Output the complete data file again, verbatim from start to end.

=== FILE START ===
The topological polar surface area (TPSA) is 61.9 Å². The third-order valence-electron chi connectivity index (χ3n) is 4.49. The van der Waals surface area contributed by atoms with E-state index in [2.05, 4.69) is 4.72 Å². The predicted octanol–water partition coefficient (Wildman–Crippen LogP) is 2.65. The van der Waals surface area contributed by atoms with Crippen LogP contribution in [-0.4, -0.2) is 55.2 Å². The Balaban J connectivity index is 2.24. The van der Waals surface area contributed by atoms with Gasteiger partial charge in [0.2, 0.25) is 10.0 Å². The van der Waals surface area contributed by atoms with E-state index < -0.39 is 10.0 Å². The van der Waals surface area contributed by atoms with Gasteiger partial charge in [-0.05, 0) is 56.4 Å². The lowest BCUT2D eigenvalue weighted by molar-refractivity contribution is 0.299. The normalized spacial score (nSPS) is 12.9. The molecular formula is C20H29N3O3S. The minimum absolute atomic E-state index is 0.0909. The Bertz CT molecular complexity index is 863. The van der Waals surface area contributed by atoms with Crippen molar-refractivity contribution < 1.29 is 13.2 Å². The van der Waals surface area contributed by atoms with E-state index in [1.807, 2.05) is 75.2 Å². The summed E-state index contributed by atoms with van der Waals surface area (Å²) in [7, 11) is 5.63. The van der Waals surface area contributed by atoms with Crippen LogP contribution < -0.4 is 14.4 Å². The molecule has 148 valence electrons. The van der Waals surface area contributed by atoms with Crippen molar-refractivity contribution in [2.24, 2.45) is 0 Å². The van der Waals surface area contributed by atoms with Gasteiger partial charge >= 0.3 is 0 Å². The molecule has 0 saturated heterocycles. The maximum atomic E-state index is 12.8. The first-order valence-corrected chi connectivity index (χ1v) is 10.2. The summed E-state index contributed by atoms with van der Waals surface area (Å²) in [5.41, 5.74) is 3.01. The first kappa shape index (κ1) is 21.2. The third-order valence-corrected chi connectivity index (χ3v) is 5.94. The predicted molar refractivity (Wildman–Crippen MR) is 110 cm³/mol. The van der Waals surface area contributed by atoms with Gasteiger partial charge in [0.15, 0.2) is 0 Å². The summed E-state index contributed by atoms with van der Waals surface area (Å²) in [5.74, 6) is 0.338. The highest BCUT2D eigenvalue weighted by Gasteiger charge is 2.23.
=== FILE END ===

The topological polar surface area (TPSA) is 61.9 Å². The third-order valence-electron chi connectivity index (χ3n) is 4.49. The van der Waals surface area contributed by atoms with E-state index in [2.05, 4.69) is 4.72 Å². The predicted octanol–water partition coefficient (Wildman–Crippen LogP) is 2.65. The van der Waals surface area contributed by atoms with Crippen LogP contribution in [-0.4, -0.2) is 55.2 Å². The Balaban J connectivity index is 2.24. The van der Waals surface area contributed by atoms with Gasteiger partial charge in [0.2, 0.25) is 10.0 Å². The van der Waals surface area contributed by atoms with E-state index < -0.39 is 10.0 Å². The van der Waals surface area contributed by atoms with Gasteiger partial charge in [-0.05, 0) is 56.4 Å². The lowest BCUT2D eigenvalue weighted by molar-refractivity contribution is 0.299. The normalized spacial score (nSPS) is 12.9. The molecular formula is C20H29N3O3S. The minimum absolute atomic E-state index is 0.0909. The Bertz CT molecular complexity index is 863. The van der Waals surface area contributed by atoms with Crippen molar-refractivity contribution < 1.29 is 13.2 Å². The van der Waals surface area contributed by atoms with E-state index in [1.807, 2.05) is 75.2 Å². The summed E-state index contributed by atoms with van der Waals surface area (Å²) in [7, 11) is 5.63. The van der Waals surface area contributed by atoms with Crippen LogP contribution < -0.4 is 14.4 Å². The molecule has 148 valence electrons. The van der Waals surface area contributed by atoms with Crippen molar-refractivity contribution in [2.24, 2.45) is 0 Å². The van der Waals surface area contributed by atoms with Gasteiger partial charge >= 0.3 is 0 Å². The molecule has 0 saturated heterocycles. The maximum atomic E-state index is 12.8. The first-order valence-corrected chi connectivity index (χ1v) is 10.2. The summed E-state index contributed by atoms with van der Waals surface area (Å²) in [5.41, 5.74) is 3.01. The first kappa shape index (κ1) is 21.2. The third-order valence-corrected chi connectivity index (χ3v) is 5.94. The predicted molar refractivity (Wildman–Crippen MR) is 110 cm³/mol. The van der Waals surface area contributed by atoms with Gasteiger partial charge in [0.15, 0.2) is 0 Å². The summed E-state index contributed by atoms with van der Waals surface area (Å²) in [5.74, 6) is 0.338. The highest BCUT2D eigenvalue weighted by Gasteiger charge is 2.23.